* Only Congress and federal agencies can set wages for federal employees and workers employed by federal contractors. The draft Democratic Party platform addresses both — the former with a $15 an hour minimum wage and the latter with an executive order “or some other vehicle.”

 

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Diane Earned a Big Tip, But She May Still Live on the Verge of Poverty

September 2, 2014

My husband Jesse and I spent the weekend before last in Cleveland. We were visiting his mother to help celebrate her 95th birthday. The family gathered for a long lunch at a seafood restaurant in one of the suburbs.

Diane, who waited on our table, is altogether the best server I’ve ever encountered — and a fine example of what happens to the tips we think of as a reward for good service.

She takes pride in her professional skills — so much so that she’s written an e-book on “etiquette” for restaurant servers and those of us served.

It’s called I’ve Been Doing This Since Before You Were Born because Diane, who’s approaching middle age, has worked as a restaurant server all her life and wanted to share what she’s learned.

I asked her if she was paid the tip credit wage. Indeed, she is — $3.89 an hour. This is all her employer has to pay here, so long as her tips bring her total earnings to an average of $7.95 an hour per pay period because that’s now the regular minimum wage in Ohio.

I asked her if the restaurant owner pooled tips, i.e., collected them all and then doled them out according to some formula he’d devised.

Sort of. When Diane works daytime hours, she owes a total of 15% of her tips to the bartender, the busser and the person who sets out the plates for servers to bring to the tables. During evening hours, their share doubles.

That’s not so bad, she said. Her former boss also required servers to pay a fee in order to collect tips that were put on credit cards. This further nick in take-home pay could well have been legal, as tip pooling can also be.

Now, I’ve no idea how much Diane earns, once she’s shared her tips, as required. But we do have some new information on tip credit workers generally, thanks to the Economic Policy Institute.

There are somewhat over 3.5 million of them nationwide. Well over half — 58.5% — are servers or bartenders.

About two-thirds of tipped workers, including those in the seven states that don’t permit employers to pay them a lower wage, are women. The share is even higher for servers and bartenders — 68.5%.

More than half have at least some college education, as I’m guessing Diane does. Yet for most of them, as well as for those with less education, our tips don’t provide anything close to a living wage.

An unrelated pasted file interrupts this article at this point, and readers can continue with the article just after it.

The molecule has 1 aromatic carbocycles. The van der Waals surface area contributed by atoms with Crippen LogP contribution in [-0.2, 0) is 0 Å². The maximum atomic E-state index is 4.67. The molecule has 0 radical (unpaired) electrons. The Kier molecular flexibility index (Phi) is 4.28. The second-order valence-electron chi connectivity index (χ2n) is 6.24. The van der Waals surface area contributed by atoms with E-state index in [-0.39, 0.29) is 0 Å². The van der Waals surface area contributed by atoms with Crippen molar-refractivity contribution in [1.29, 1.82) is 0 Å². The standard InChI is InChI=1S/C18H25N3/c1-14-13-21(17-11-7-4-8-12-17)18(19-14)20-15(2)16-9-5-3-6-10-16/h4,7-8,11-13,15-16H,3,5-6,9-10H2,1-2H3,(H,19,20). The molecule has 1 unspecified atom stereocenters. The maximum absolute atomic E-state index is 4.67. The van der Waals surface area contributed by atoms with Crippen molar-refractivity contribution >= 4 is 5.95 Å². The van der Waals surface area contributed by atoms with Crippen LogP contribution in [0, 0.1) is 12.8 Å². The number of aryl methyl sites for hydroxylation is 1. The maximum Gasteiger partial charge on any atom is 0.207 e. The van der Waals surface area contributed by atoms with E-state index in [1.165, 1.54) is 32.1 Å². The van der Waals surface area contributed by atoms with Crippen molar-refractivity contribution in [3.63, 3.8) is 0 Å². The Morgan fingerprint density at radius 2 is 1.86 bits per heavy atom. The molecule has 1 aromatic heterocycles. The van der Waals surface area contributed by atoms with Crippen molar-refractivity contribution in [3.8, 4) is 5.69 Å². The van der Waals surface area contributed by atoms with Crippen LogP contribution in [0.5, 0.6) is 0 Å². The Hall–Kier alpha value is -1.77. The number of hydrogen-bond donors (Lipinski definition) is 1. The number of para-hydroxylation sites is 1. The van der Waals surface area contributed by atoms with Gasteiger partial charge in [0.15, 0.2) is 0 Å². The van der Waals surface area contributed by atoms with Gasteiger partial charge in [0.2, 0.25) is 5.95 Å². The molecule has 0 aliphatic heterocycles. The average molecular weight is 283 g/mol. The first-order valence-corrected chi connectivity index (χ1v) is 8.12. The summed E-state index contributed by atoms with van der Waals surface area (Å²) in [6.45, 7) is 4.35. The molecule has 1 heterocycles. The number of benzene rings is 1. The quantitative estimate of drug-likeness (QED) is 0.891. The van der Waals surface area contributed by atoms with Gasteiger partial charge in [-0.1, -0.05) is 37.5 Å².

The median hourly wage for all tipped workers is just $10.22 — $6.26 less than the median for all U.S. workers. The gap is 11 cents greater for servers and bartenders.

For those who are women, as most are, the gap is even higher — $6.59 an hour or 60% of the median for all workers.

Tipped workers are far more likely than others have family incomes under $40,000 a year. This is the maximum for nearly half who are servers or bartenders — a slightly more than half for those who are women.

Family incomes are considerably lower for many. The poverty rate is nearly twice as high for tipped workers as for those whose take-home pay is entirely what they get from their employers.

And again, servers and bartenders are worse off than the rest. Their poverty rate nationwide is 14.9%, as compared to 6.5% for non-tipped workers. This, however, includes those who work in states with no tip credit wage.

Their poverty rate is a still-troubling 10.2%, strongly suggesting that other factors also keep tipped workers’ incomes low, e.g., low minimum wages, even in states where the minimum exceeds the federal, part-time and irregular schedules, lack of paid sick leave.

Not surprisingly, a higher percent of tipped workers than others receive some federally-funded benefits — 46%, as compared to 35.5%. The total value of the assistance is higher too — and highest for servers and bartenders.

It’s still, on average, only $2,724 a year, including the Earned Income Tax Credit. That’s hardly enough to make up for the low hourly wages, even when augmented by tips.

Consider that the median hourly wage for servers and bartenders translates into a full-time, year round wage of only about $21,130. And those full-time, year round jobs may be more the exception than the rule.

The minimum wage bill that’s stalled in Congress would gradually raise the federal tip credit wage until it reached 70% of the regular federal minimum. EPI, however, believes it would be “prudent” to simply do away with the “two-tiered wage system.”

Restaurant Opportunities Centers United, which advocates for “restaurant workplace justice,” has also called for abolishing the tip credit wage. It cites not only the lousy take-home pay, but other problems, e.g., wage theft, sexual harassment that servers are constrained to tolerate because they depend on the harassers for tips.

In short, there are lots of reasons to eliminate the tip credit wage, though I’m not holding my breath till this happens.

We would still have added a hefty tip to our bill. But it would all have gone to Diane, rather than help her employer pay her and the colleagues she has to share it with only $3.89 an hour.